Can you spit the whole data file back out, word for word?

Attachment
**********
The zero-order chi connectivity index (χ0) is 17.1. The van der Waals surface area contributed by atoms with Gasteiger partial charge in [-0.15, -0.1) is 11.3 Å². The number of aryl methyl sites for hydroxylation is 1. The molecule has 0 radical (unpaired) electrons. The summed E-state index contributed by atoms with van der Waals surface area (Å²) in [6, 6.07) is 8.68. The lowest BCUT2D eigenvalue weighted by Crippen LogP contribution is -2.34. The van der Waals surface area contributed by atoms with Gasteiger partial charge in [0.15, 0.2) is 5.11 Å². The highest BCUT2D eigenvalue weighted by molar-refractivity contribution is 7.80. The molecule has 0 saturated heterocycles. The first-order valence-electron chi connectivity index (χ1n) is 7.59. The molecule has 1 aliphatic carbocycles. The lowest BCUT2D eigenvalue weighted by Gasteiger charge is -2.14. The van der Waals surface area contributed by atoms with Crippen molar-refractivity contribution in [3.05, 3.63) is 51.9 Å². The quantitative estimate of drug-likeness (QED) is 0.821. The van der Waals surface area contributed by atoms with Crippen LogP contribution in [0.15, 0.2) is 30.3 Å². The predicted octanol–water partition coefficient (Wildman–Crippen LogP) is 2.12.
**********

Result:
The zero-order chi connectivity index (χ0) is 17.1. The van der Waals surface area contributed by atoms with Gasteiger partial charge in [-0.15, -0.1) is 11.3 Å². The number of aryl methyl sites for hydroxylation is 1. The molecule has 0 radical (unpaired) electrons. The summed E-state index contributed by atoms with van der Waals surface area (Å²) in [6, 6.07) is 8.68. The lowest BCUT2D eigenvalue weighted by Crippen LogP contribution is -2.34. The van der Waals surface area contributed by atoms with Gasteiger partial charge in [0.15, 0.2) is 5.11 Å². The highest BCUT2D eigenvalue weighted by molar-refractivity contribution is 7.80. The molecule has 0 saturated heterocycles. The first-order valence-electron chi connectivity index (χ1n) is 7.59. The molecule has 1 aliphatic carbocycles. The lowest BCUT2D eigenvalue weighted by Gasteiger charge is -2.14. The van der Waals surface area contributed by atoms with Crippen molar-refractivity contribution in [3.05, 3.63) is 51.9 Å². The quantitative estimate of drug-likeness (QED) is 0.821. The van der Waals surface area contributed by atoms with Crippen LogP contribution in [0.15, 0.2) is 30.3 Å². The predicted octanol–water partition coefficient (Wildman–Crippen LogP) is 2.12.